In typical neurotic fashion, I began having existential crises around age 6. This meant that, during my teenaged years, I thought a lot about death. Not necessarily in a suicidal sense, but with a growing acceptance that one day I, and everyone that I loved, would cease to exist on this earth. Heavy thoughts that didn’t necessarily mix well with the hormonal changes of puberty. Even though I was grappling with these thoughts, I wasn’t really sure where I could turn with them, whether they could be shared without judgment. I wish the novels collected here had been around when I was younger; whether or not they’d have eased my anxiety, they would at least have shown me I wasn’t alone in my thoughts.
What makes them incredible is the way they deal with death in all of its forms.We hear the stories of those left behind, and we also get inside the heads of characters struggling with the decision to either take their own life, or try to find meaning in the world. Death is neither glamorized nor necessarily railed against. It just is, and we watch as characters try to come to terms with that. (A fairly obvious trigger warning: many of the following novels deal with suicide, whether attempted, contemplated, or achieved. )
I Was Here, by Gayle Forman
Cody is shocked when her best friend, Meg, commits suicide in a motel room soon after leaving for college. While collecting Meg’s things, Cody finds an encrypted file on her computer that leads her to a suicide chatroom Meg posted on before taking her own life. I Was Here presses upon readers the idea that there isn’t a certain “type” of person who contemplates or commits suicide. Instead, it’s an issue that can torment those we least expect, showing that those who put up the bravest front sometimes hide a very dark secret.
My Heart and Other Black Holes, by Jasmine Warga
Aysel wants to kill herself, but doesn’t think she can go through with it alone. Then she meets Roman in a suicide chatroom, and they agree to be “suicide partners,” each making sure the other ultimately ends their life. But will Aysel still want to die after her feelings for Roman start to change? This darkly funny novel takes us inside the world of two talented but depressed teens who can’t decide if life is worth the heartache. Warga makes us fall for Aysel, while offering an unflinching look at teen depression and suicide.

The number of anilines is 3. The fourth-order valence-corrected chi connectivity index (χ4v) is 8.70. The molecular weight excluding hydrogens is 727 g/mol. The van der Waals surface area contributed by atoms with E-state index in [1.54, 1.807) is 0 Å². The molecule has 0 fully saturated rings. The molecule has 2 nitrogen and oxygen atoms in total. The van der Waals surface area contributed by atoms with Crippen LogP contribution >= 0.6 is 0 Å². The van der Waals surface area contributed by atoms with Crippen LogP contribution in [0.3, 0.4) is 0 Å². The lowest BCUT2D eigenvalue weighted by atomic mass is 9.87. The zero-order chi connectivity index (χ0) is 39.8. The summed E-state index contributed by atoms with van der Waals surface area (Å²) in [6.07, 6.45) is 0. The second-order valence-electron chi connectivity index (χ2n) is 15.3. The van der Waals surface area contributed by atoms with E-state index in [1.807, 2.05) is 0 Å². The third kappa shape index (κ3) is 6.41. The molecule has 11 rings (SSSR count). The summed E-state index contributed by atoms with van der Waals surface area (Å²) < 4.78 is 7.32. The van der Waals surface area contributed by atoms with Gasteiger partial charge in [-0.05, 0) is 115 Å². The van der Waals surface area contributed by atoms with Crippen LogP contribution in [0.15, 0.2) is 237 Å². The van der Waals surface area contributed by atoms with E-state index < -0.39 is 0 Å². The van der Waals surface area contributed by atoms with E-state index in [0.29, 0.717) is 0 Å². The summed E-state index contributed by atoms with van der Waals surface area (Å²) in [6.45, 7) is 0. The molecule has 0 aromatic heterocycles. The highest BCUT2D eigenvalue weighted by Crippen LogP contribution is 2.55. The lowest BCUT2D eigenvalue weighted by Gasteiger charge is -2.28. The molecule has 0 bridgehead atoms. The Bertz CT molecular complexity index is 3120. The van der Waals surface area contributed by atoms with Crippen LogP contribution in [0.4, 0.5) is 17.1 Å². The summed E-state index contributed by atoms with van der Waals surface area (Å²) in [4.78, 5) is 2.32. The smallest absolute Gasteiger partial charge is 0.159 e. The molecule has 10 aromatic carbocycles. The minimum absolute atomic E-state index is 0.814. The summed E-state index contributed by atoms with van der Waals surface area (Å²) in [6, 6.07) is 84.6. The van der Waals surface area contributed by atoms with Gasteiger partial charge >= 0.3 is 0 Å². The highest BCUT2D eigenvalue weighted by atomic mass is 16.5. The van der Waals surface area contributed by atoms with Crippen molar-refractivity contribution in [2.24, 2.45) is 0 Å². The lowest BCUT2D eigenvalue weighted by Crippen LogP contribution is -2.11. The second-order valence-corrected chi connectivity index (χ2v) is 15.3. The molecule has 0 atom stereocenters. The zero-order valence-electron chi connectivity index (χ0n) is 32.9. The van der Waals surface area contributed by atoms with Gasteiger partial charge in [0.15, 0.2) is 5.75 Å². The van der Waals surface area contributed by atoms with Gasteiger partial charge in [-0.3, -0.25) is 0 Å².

Playlist for the Dead, by Michelle Falkoff
After Sam and his best friend, Hayden, have a fight at a party, Sam goes to make amends the next day…only to find Hayden dead in his bed. His suicide note is a playlist Sam must listen to, in an effort to piece together why his best friend would take his own life. Playlist for the Dead is for anyone who has had to cope with moving on from a friend’s death, and the difficulty of learning to grow even if it means leaving the memory of that friend behind.
Things We Know By Heart, by Jessi Kirby
After Quinn loses her boyfriend in a car accident, she’s determined to track down those who received his organs after his death in order to find peace. The owner of his heart, however, doesn’t want to be found. Quinn isn’t that easily discouraged, and ultimately locates the recipient. The idea of a girl attempting to find meaning after her boyfriend’s death shatters her world will surely hit home with anyone who’s suffered the loss of a love.
What You Left Behind, by Jessica Verdi
When Meg dies, Ryden must take responsibility for their young daughter and try to balance his life as a father with his role as a high-school senior. Meanwhile, he can’t move on to a new love while he’s still mourning Meg, especially after finding her old diary. A nice gender reversal here, and definitely a novel that’ll tug on some heart strings!
The Last Time We Say Goodbye, by Cynthia Hand
After Lex’s brother kills himself, she can’t find a way to move on with her life. How can she reconcile her life pre-suicide with the emptiness she feels after her brother is gone? In Perks of Being a Wallflower fashion, Lex’s therapist recommends she journal to work through her emotions, and we’re given access to this secret part of herself. The Last Time We Say Goodbye focuses more on the living than the dead, and deals with Lex’s attempts to overcome her grief and learn to live again.
All The Bright Places, by Jennifer Niven
A double-whammy tale about a girl named Violet grieving the death of sister and a suicidal boy named Finch. After they meet atop their high-school bell tower, where each is considering taking the plunge, they slowly start to fall for each other—and might eventually learn to heal from each other. Watching them grow closer and begin to take control of their lives and issues is life-affirming and sweet, but their journey remains complicated.